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complaint from goldman sachs with key questions left unanswered, both jpmorgan and goldman saying they're still waiting for a formal response from bloomberg. asked if the reviews were made public, a source at the company says we will be transparent with our client and other constituents about the conclusions and recommendation of the review. and it's supposed to be done as quickly as possible. on, cnbc details six questions bloomberg has yet to answer, including what executives knew and when and whether even now, appropriate changes have been made. maria? >> all right, steve, stay right there. we want to bring in our next guest toç talk about how bloomberg handled this breach of its customers and what needs to be done next. and we are welcoming to the program, at this point, on the bloomberg breach, chris raush, he's a professor at the university of north carolina at chapel hill joining us right now. good to have you on the program, sir. chris, how do you think bloomberg handled the situation? >> well, i don't think they've handled it very well.
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they've not been really very forthcoming in terms of what their reporters knew, what they used, and how they used it in story. so i would like to see a little bit more transparency from bloomberg. >> chris, what do you think about the palmisano appointment? >> you know, the palmisano appointment is fine. i think that will assuage some of the concerns from a lot of their wall street clients. i'm not very enthused about clark hoyt's appointment. clark was an employee of bloomberg, so i'm really not sure that hiring somebody that was already on the payroll of bloomberg is going to comfort a lot of people who would really like to see an independent review of what happened at bloomberg news. >> what are the unanswers questions at this point? i guess a question for you both. steve, what are we waiting for now? >> i think one of the big questions is, again, the issue of what executive knew and when they knew it. there's a story out there,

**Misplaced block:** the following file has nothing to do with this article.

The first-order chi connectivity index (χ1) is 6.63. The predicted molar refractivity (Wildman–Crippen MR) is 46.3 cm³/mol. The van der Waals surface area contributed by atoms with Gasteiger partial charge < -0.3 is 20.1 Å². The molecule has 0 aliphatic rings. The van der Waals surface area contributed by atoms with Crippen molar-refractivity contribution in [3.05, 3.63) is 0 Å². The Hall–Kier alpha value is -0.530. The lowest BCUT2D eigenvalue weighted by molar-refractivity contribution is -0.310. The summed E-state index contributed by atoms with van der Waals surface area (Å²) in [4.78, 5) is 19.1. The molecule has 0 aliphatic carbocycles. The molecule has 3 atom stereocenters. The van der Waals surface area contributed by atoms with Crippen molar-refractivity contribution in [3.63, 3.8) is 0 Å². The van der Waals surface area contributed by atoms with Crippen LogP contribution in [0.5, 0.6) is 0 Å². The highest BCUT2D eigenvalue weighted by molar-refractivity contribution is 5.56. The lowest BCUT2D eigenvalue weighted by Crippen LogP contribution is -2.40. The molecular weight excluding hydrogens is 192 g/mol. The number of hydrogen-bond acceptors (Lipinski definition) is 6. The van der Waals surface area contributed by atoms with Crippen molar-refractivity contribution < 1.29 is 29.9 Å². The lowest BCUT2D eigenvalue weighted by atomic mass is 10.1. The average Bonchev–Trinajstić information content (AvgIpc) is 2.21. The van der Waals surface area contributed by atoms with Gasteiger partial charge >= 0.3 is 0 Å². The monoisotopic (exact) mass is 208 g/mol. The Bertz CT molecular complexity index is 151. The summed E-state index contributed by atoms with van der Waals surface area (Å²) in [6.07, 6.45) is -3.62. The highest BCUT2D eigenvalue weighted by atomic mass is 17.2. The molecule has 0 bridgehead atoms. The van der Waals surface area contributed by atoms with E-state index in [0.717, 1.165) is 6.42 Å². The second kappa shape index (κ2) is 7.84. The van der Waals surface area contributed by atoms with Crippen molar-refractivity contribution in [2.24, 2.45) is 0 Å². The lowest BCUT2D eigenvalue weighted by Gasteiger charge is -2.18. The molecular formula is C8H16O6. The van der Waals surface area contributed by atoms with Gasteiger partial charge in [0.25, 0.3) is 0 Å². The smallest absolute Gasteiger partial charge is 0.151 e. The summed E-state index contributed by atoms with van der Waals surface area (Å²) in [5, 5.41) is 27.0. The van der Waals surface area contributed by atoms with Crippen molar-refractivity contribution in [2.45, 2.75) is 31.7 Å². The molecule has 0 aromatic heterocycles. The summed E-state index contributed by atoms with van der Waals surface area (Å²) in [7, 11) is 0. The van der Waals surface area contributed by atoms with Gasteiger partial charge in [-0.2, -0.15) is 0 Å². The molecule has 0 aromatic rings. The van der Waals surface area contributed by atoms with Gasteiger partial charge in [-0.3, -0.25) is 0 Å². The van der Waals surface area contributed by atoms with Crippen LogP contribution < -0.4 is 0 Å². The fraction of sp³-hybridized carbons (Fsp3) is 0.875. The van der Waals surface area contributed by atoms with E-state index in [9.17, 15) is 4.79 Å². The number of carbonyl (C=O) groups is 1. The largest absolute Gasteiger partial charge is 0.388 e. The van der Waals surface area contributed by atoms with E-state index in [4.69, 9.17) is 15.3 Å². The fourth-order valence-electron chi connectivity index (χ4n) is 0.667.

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mari@< that in 2011, one of the anchors came on and used this information. we've heard changes were made, but we don't know what kind of changes. and then there's an interesting question, maria. why after that disclosure weren't journalists prohibited from seeing the data, but they were after goldman sachs complained. so i think there's this issue, and i will say, bloomberg seems to be getting at this in their reviews here, which is -- and that's what hoyt is charged with doing, what are the rules for the newsroom and what governs them and what are the rules on the commercial side and what's the relationship between the two? there's an appearance here, maria, at least at the outset here, that the ethics were dictated by goldman and not by the journalists inside bloomberg. >> maria and steve, i would really like to see bloomberg take a more proactive approach here. you know, when you think about major ethical scandals in journalism in the past, the way that media organizations diffuse these is by really opening up and being very transparent and reporting about this themselves.